3.

You Will Finally Quit Network TV

It’s official: From now on the best television shows won’t be on television, or even exactly shows.

By Meredith Haggerty

Illustration by Ana Benaroya

The most anticipated new network show of 2015 won’t be on a network. Unbreakable Kimmy Schmidt, created by Tina Fey and her 30 Rock co-creator Robert Carlock, won’t be seen on NBC, where it was initially developed; instead the show will stream on Netflix.

Unbreakable Kimmy Schmidt stars Ellie Kemper as a gullible but hopeful young woman who has recently broken out of a doomsday cult — packing up her bags and moving to New York City. It’s the perfect project for Kemper, who made sheltered innocence simultaneously funny and dangerous as former foster kid Erin Hannon on The Office. With Fey’s involvement, an alum of NBC’s last large-scale sitcom success in Kemper, and a bizarre but incredibly fertile comedic premise, Unbreakable Kimmy Schmidt could have been a critical success, but the network loves to play it safe. And after spending years bouncing around fourth place — at one point finishing sweeps in fifth, after Univision — NBC has found itself as the number two network, having taken advantage of proven formulas: reality singing competitions, crime dramas, and, of course, the 2014 Winter Olympics. And it’s why NBC, once renowned for comedy, now clogs your Mom’s DVR with The Blacklist, The Voice, and bizarrely conceived live musicals. It isn’t going to take a chance on a show like Unbreakable Kimmy Schmidt. While the network is doing better than it has in years, it might not be super busy come Emmy time.

At least we have the end of Parks and Recreation to look forward to — oh, wait. After Parks and Rec’s last show airs on February 24, 2015 will see the return of the best shows streaming has already given us. The eminently bingeable House of Cards and genre-defying Orange Is the New Black will be back on Netflix. Amazon Instant will stream the second season of the incredibly moving, beautifully human Transparent. And, best of all, the second half of the sixth season of High Maintenance will arrive on Vimeo. If you haven’t at least watched the free episodes of this web series — available now — then you should have to give your computer back to the computer store. No more computer for you, you haven’t earned it.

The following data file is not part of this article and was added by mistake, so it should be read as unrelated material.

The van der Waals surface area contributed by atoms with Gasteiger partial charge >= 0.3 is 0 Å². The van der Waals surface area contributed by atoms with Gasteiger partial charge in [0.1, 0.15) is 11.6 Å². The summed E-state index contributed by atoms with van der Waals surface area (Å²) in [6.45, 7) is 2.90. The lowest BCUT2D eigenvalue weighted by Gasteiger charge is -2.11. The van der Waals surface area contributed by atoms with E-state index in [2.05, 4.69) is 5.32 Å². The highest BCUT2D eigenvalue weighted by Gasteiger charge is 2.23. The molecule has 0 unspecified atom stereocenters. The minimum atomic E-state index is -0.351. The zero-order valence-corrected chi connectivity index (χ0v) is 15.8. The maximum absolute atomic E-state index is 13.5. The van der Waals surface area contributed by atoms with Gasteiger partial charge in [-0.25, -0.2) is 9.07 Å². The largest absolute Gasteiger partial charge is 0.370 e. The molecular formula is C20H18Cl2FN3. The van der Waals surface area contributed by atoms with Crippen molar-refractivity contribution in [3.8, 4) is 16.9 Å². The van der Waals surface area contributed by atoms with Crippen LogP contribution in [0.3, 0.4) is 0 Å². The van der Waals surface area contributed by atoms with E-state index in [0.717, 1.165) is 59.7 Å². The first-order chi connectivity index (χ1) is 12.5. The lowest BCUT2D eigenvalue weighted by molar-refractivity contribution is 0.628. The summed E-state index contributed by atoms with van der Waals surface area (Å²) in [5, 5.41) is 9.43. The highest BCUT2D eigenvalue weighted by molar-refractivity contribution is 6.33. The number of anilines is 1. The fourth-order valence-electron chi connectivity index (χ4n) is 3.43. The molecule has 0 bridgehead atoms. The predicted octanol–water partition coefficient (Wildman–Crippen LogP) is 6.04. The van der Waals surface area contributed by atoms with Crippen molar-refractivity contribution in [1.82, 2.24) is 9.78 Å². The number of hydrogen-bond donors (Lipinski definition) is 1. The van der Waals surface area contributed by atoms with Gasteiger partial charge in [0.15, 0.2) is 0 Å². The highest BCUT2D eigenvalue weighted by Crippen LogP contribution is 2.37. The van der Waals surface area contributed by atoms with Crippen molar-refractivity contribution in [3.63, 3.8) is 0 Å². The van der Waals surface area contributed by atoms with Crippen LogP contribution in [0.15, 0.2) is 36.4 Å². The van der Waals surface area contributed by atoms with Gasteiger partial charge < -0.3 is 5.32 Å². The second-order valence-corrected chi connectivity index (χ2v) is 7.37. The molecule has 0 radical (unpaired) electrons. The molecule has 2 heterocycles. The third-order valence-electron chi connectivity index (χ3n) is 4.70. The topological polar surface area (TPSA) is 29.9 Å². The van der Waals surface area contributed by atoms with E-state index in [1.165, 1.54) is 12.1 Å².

On top of all these old friends, there will be other exciting new shows premiering, like The Cosmopolitans and Grace and Frankie. Even HBO Go, the premium cable network’s streaming service, will be available as a standalone entity. By 2015, people will have no need for cable if they want to create a varied and busy television schedule. Without the strictures of advertiser-sponsored television, new shows can break molds we don’t even consider: from casting to tone to genre — even length. Unless you’re a show on Adult Swim, you’ve been beholden to the 22-minute half hour and the 48-minute hour for far too long — drawing out plots that don’t merit the time and wrapping up large concepts too quickly before the clock runs out. An episode of High Maintenance is however long that episode of High Maintenance is; the runtime is dictated by the story and not the medium. Without network constraints, television can continue to push the kind of boundaries that get audiences talking. It seems 2015 might finally be the year: Broadcast television is dead, long live streaming media content.

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